Beside a button on her front door was a sign: “Press Hard—Don’t Knock.” The wire was connected to a flashing light inside rather than a bell. The walls of her small apartment were covered with pictures, and the floors with toys for her cats. Among her small collection of books she had a medical encyclopedia; she told me she combs it for clues before our appointments. After years of encounters with doctors she’s learned that it’s quicker to propose her own ideas about diagnosis, and suggest her own treatments.
Outside there were workmen digging up the road. I was irritated by the pneumatic drills but of course they made no difference to her. With the luxury of time she began telling me about her earliest memories: they were of frustration and despair, being treated as if she was stupid (in her file I’d seen letters that referred to her as “retarded”). As a little girl she didn’t understand why people were so often angry with her, and why they were moving their mouths. At age four, it having been realized that she was deaf, she was sent to a special school to learn Sign. “And when did you start learning to lip-read?” I asked her. She held up eight fingers. “Lip-reading hard,” she said with the distinctive, hard-won voice many deaf people have. She held her hand low, at about the height of a four-year-old, and put two bunched fists to her eyes to symbolize weeping. Then she shifted her hand higher, to about the height of an eight-year-old, and began to nod and smile. “At eight can understand.”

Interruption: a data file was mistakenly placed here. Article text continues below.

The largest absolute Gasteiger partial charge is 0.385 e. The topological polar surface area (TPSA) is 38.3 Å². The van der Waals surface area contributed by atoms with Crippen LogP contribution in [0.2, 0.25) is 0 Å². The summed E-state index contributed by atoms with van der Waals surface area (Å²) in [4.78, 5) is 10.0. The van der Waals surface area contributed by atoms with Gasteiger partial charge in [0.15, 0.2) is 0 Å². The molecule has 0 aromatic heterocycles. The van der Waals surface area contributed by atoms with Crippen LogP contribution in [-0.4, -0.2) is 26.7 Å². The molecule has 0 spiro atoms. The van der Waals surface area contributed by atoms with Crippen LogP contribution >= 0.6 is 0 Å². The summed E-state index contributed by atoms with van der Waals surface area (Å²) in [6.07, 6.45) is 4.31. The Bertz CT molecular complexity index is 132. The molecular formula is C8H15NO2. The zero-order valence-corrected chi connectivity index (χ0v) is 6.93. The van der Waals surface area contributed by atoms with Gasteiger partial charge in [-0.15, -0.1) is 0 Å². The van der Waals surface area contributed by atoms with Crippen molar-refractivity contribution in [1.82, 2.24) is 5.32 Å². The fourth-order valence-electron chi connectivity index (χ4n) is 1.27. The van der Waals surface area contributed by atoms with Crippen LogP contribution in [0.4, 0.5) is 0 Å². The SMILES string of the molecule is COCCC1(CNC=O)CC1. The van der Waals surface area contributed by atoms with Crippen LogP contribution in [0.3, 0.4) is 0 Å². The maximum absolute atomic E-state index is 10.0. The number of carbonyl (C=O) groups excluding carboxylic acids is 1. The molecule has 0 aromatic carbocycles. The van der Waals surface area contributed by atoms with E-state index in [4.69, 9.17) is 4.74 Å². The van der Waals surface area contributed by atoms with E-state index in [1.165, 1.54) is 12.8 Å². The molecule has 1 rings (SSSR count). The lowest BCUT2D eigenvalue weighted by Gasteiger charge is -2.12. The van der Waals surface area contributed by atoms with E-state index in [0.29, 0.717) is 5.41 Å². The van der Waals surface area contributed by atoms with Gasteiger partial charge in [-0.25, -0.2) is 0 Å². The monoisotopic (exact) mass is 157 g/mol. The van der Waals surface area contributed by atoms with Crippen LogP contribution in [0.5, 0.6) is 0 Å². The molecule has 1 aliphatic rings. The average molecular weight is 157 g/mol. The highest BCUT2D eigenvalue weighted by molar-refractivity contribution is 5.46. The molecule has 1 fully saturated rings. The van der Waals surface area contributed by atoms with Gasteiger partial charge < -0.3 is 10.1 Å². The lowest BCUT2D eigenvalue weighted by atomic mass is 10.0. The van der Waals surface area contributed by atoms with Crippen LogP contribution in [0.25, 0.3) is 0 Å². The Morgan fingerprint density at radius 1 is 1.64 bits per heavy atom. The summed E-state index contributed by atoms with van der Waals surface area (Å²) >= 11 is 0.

Experts in language acquisition say that the first three years of a child’s life are the most crucial in developing the conceptual frame to build fluent language. By the time Miss Black began to learn language (and Sign language is as delicate, sensitive, and complete a means of expression as any spoken language) that critical period was past. She didn’t say as much, but she’d been living with the consequences of that delay ever since. It was there in her lack of involvement with the hearing world, in her inability to find satisfying work, in the clumsy handwriting with which she communicated.